Northern Transmissions review of 'Aphelion' EP by Ross From Friends


Aphelion EP

Ross From Friends

With a deluge of vaporwave coming out of the online sphere this days, it’s surprising how different the genre can sound through the talents of a tireless professional. For the latest EP from Ross From Friends, the producer lets sound and tone take centre-stage for a record that really feels immersive and fully fleshed out. Though it’s certainly still a niche listen, you’ll be hard pressed to find it inaccessible by any means.

The glossy production of the album gives tracks like “Don’t Wake Dad” an absolutely sublime feeling that makes every listen an enveloping and immersive experience. Whether you listen to it for the dance or experimental qualities, the song continuously feeds into both aspects excitedly. Though it’s definitely a patient song in terms of variety, the ways its sound evolves constantly show a different facet to the sound. The percussion itself is particularly powerful, especially in the rare fills laid throughout the piece. Even in its outro of animal sounds, there’s never a feeling of filler content as the album slips into a more relaxed groove.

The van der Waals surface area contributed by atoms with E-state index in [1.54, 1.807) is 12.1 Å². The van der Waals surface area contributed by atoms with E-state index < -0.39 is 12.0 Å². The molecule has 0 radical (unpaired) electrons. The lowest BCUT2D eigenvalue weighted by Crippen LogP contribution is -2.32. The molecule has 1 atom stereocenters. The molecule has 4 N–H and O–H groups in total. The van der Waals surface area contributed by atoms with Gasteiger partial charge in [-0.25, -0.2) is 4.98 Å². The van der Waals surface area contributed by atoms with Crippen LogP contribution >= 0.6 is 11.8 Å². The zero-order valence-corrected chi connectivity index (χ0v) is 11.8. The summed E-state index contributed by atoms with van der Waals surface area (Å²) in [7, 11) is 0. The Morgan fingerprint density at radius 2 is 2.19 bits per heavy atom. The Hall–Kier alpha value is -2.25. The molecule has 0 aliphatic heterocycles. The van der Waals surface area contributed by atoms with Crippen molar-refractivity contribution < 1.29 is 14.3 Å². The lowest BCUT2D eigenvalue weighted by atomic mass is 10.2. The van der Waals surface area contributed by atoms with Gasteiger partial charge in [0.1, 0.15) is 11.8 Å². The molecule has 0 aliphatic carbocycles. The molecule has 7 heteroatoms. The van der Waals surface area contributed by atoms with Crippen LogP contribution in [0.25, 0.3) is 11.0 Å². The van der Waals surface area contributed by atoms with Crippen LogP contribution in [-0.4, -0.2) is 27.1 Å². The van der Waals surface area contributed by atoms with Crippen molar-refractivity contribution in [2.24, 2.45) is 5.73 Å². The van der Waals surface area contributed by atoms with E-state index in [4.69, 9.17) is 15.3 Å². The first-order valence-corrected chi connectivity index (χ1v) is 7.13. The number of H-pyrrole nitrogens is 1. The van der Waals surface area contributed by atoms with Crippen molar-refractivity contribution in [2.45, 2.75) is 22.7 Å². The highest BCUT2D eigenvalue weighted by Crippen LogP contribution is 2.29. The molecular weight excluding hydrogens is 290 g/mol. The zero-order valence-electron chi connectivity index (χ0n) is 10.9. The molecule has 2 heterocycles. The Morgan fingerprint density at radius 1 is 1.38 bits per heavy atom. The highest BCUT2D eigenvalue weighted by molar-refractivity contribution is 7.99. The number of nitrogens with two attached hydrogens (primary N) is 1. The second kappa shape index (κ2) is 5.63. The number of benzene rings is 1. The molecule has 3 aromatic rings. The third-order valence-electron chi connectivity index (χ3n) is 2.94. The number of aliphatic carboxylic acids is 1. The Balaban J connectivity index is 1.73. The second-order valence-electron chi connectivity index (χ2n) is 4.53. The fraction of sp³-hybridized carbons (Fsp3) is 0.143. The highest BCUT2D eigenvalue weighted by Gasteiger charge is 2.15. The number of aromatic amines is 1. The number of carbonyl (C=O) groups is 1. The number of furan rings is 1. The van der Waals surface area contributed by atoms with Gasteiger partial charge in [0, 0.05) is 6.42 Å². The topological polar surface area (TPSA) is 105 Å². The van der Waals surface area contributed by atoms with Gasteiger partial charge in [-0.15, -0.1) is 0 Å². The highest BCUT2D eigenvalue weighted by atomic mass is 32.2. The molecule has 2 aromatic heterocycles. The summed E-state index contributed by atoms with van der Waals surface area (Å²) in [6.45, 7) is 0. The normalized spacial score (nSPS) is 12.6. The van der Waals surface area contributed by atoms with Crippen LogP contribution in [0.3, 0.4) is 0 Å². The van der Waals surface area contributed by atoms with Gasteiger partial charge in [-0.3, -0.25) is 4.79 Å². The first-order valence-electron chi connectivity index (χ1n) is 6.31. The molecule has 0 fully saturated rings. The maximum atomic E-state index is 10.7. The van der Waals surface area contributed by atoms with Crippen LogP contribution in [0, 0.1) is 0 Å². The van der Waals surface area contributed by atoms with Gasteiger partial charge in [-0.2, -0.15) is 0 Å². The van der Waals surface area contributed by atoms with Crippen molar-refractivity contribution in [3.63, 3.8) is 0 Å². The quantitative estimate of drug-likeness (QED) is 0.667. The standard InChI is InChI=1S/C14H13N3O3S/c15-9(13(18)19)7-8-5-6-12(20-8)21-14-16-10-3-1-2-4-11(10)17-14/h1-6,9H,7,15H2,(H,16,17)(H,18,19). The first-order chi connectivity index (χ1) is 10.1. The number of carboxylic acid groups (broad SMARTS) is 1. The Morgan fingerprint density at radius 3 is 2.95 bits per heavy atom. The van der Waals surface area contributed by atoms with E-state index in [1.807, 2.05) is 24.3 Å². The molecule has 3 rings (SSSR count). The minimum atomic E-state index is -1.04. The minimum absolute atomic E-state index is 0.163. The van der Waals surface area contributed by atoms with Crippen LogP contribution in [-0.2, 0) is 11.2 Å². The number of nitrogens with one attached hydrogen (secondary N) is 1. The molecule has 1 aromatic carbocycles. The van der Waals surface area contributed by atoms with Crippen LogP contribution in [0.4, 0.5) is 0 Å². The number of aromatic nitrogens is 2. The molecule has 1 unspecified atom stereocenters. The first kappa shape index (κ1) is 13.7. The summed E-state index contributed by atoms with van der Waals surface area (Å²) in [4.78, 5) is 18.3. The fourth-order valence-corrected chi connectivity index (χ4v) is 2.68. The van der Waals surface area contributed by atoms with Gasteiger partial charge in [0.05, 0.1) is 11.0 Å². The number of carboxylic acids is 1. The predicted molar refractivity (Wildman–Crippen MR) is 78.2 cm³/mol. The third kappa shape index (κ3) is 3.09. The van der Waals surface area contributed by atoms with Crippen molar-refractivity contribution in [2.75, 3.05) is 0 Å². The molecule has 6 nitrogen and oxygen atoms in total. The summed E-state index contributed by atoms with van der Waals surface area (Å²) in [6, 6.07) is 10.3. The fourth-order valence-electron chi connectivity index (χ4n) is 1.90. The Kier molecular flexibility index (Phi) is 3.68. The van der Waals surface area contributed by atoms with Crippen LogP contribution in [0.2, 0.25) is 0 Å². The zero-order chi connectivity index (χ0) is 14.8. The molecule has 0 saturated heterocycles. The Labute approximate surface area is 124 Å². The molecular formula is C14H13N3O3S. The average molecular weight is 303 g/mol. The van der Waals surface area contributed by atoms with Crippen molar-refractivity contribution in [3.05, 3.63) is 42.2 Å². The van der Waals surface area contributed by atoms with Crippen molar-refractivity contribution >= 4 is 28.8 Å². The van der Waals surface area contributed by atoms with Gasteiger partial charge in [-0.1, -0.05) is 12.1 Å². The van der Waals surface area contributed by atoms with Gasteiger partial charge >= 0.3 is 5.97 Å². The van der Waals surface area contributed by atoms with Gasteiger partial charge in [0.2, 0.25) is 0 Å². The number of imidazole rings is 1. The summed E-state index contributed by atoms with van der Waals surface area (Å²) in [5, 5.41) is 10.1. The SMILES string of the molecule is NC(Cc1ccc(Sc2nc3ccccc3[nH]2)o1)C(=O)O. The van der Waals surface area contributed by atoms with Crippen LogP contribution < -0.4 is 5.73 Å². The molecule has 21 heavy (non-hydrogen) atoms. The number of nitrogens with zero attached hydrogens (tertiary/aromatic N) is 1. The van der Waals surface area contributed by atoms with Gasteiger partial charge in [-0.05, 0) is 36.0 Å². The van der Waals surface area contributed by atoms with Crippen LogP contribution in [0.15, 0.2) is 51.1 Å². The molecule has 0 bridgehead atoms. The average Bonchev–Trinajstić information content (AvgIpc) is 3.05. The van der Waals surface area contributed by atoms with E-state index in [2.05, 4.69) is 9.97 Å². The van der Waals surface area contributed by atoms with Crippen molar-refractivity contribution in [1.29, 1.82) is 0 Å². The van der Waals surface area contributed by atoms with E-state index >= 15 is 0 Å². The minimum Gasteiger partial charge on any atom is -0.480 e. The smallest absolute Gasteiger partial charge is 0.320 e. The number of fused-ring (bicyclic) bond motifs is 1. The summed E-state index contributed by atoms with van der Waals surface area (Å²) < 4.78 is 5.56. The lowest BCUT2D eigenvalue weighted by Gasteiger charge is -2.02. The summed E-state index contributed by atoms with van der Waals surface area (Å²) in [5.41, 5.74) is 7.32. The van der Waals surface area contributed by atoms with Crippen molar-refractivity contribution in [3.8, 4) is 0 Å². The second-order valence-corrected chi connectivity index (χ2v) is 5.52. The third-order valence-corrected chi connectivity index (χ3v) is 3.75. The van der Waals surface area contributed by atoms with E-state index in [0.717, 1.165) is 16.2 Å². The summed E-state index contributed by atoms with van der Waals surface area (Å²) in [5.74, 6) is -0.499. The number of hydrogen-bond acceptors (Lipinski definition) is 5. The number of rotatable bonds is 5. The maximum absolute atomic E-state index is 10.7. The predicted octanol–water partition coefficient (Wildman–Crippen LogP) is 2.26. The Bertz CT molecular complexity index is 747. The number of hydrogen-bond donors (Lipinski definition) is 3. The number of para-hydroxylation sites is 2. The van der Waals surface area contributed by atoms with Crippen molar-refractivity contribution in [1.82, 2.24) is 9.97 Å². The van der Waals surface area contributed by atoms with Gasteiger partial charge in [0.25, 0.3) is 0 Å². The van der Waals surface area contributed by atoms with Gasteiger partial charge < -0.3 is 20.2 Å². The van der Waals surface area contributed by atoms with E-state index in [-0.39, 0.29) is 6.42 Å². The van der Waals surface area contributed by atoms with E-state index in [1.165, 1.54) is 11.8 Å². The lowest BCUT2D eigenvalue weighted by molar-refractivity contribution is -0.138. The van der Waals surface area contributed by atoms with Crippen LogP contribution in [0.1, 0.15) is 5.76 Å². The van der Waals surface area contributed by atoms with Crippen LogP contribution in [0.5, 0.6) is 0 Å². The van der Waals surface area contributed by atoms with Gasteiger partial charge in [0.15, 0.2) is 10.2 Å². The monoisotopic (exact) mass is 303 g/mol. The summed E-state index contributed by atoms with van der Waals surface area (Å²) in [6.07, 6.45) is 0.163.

This calm feeling oozes into “John Cage” as a narration suggests you into a meditative state on the beach, all covered in its lo-fi synth sheen. As the beat comes in with a slow-beating guitar and washes of chimes, it seems like might hold this energy for its whole run. But when the vocal loop comes in the song really gains a momentum, and starts to match its laidback tone with a slinky sense of melody and rhyhtm. Though it dives into a more menacing voice at times, the song drives an evolving sense of grandeur as even guitars shriek out with echoing yell.

“There’s A Hole In My Heart” slowly builds on its simple beat and hook, letting drums spiral in and out of the track until there’s a whole network of conversing drums bouncing around. Right as the synth lines start to sing, the vocals call in and out of their affected voices to provide a whole new layer to the song. Through the organic ambiance and a more auto-tuned vocal hook, the song hits its second half as it begins to include a more steady beat and sequencers that belt out like rain. Each unique little synth riff feels like its own character and gives the track a constantly bouncing energy.

There’s a subversively empty sound at the beginning of “March” that lets the song grow on you as it simply builds its own energy forward. Its intoxicating club beats start to expand into more complex mesh-works and often match the keyboards in a strangely melodic way. Though it features less unique details throughout than many songs on this EP, the focus on getting a perfect sound out of each core instrument really makes this track soar. This makes each vocal line feel important and massive in sound and keeps the track constantly grabbing and memorable.

Words by Owen Maxwell


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